In a vacuum, the loosely connected movement known as SoundCloud rap would be one of the most exciting things to happen in music in a long time. Here we have a genuine explosion of youthful excitement, a generational insurgency that’s throwing out whatever received wisdom it’s been handed down from older folks. It’s fast and nasty and dirty and cheap. It barely ever overlaps with the established rap A-list, though that’s starting to change. Three 6 Mafia, quite possibly my favorite rap group of all time, are its spiritual godfathers. It pulls in influences from all over the map — metal and hardcore and neo-soul and indie rock and emo. It’s switched rap’s lyrical focus, turning it toward matters of depression and anxiety.
A lot of SoundCloud rap is bad, but that’s not disqualifying. Every big insurgent alienate-the-adults movement in pop-music history has included plenty of bad music — or, at least, plenty of music that sounded bad, at the time, to anyone who was too old to properly process it. Kids are passionate about this music, and that matters more. They’re moshing at rap shows. That’s been happening since at least 1993, when Onyx came out with “Slam.” But pits at rap shows in the ’90s never felt dangerous. If you see the videos from SoundCloud rap shows today, the kids there are really going in. And it’s a genuinely ground-up thing: A whole lot of kids who didn’t like what they were hearing started making what they wanted to hear themselves and found vast audiences without any sort of record-label machine behind them. They left all of us grown-ups scrambling to catch up. That’s exciting.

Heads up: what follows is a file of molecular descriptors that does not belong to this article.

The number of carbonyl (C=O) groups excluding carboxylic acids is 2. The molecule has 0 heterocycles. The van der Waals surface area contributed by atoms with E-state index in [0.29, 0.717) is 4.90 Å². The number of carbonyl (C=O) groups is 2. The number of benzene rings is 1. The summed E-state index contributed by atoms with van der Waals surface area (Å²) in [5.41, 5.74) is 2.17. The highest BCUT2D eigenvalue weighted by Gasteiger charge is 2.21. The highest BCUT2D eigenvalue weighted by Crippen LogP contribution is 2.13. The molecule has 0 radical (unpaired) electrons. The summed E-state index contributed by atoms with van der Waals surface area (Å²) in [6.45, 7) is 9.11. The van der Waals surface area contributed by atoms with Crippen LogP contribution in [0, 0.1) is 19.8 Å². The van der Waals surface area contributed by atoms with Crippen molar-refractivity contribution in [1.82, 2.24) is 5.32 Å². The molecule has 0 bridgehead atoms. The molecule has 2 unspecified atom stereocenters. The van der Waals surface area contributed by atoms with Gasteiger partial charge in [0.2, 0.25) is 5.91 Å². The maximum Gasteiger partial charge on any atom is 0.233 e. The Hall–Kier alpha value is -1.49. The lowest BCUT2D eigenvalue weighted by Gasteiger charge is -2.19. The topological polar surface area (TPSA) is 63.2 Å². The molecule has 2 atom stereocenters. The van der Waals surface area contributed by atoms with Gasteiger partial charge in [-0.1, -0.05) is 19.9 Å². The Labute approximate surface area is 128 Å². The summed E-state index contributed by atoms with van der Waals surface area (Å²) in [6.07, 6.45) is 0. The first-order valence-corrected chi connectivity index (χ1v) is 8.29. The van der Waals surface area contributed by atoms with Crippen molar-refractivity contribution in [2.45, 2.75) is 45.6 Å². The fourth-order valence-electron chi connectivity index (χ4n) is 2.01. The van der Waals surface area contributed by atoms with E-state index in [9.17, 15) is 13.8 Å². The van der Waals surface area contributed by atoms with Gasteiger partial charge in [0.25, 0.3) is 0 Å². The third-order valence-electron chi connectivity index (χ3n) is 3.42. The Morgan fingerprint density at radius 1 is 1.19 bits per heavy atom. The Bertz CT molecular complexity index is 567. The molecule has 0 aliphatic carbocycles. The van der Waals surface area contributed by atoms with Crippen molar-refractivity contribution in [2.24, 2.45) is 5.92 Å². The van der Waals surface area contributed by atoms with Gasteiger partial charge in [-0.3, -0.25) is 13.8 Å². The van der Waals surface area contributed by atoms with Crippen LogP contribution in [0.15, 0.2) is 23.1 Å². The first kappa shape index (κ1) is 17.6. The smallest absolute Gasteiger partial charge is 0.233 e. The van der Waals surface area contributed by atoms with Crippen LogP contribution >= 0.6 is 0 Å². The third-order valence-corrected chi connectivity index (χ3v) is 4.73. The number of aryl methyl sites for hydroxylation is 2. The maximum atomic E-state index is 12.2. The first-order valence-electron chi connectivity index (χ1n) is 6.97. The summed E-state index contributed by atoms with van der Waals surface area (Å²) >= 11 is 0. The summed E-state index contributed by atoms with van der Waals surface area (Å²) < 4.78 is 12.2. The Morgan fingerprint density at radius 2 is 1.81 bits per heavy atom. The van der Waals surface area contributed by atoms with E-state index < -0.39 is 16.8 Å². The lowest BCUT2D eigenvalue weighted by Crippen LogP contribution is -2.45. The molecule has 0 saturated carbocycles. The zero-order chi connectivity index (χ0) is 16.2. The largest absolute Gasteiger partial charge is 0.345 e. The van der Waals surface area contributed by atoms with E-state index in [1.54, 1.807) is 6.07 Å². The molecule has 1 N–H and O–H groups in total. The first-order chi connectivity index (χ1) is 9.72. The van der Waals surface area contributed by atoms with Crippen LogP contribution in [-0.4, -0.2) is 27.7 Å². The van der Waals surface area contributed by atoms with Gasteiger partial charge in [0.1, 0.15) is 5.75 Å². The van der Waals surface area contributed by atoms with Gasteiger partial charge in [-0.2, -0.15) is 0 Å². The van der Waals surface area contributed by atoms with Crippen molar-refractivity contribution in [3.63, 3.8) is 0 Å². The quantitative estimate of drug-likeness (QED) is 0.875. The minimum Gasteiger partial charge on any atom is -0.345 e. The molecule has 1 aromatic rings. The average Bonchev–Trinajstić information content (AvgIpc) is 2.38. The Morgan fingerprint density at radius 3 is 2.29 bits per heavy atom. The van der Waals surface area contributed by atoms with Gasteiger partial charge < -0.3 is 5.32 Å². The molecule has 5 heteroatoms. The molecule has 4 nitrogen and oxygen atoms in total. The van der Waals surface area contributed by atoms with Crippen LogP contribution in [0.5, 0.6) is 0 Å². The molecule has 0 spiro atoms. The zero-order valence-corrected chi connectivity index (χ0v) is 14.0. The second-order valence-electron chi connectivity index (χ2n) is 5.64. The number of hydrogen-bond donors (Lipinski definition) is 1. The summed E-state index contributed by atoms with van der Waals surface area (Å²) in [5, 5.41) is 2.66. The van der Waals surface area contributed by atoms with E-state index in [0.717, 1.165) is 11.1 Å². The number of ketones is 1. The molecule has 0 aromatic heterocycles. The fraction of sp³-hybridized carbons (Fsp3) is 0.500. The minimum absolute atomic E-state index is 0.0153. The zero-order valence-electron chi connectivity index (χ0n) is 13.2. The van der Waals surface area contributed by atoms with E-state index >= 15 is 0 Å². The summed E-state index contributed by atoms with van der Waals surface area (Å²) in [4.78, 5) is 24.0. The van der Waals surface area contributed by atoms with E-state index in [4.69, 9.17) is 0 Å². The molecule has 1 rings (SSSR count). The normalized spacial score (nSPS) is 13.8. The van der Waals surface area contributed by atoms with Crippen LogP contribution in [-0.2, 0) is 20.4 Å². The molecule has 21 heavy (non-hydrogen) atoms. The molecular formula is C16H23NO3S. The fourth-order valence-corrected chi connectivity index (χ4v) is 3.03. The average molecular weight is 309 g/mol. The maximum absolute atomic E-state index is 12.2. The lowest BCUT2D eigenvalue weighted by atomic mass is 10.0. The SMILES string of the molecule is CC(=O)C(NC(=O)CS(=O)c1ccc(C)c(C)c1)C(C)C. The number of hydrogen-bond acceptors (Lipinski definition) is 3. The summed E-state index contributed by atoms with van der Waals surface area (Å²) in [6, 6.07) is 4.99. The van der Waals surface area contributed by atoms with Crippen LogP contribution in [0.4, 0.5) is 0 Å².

Or: That should be exciting. But there are too many troubling things happening with SoundCloud rap, things that make it impossible to wholeheartedly embrace. Too many of these young rap stars are beating up women, or sexually assaulting women, and the culture surrounding the music seems to either embrace that sort of thing or ignore it. The murder of XXXTentacion, still the biggest star that SoundCloud rap has produced, was sudden and shocking and tragic and sad, but it doesn’t erase or redeem the abuse he committed when he was alive. And still-alive peers like Kodak Black, Tekashi 6ix9ine, Rich The Kid, Famous Dex, and Trippie Redd have been accused of heinous things.
The drugs are an issue, too. The culture around SoundCloud-rap glorifies and romanticizes sending yourself into a state of total numb oblivion, and we’ve already seen the overdose death of Lil Peep, another of SoundCloud rap’s leading lights. As exciting as the music might be, it’s got some very serious fucking issues. And maybe that why I’ve fallen so completely and immediately for Rico Nasty — not because her existence changes the dynamics of SoundCloud rap, exactly, but because any genre that can produce a Rico Nasty has something going for it.
Rico Nasty is Maria Kelly, a 21-year-old Maryland rapper who has picked the exact right moment to level up and become special. She’s had a hell of a life — father in and out of prison, stints at schools around her state. She became a mother at 18, and her baby’s father died of a catastrophic asthma attack before her son was born. That’s a lot to process. And listening to Rico’s music, you can’t help but get the sense that she’s doing it in public, in front of us, channeling whatever rage and depression and frustration she might be feeling into these hard, convulsive, forbidding songs.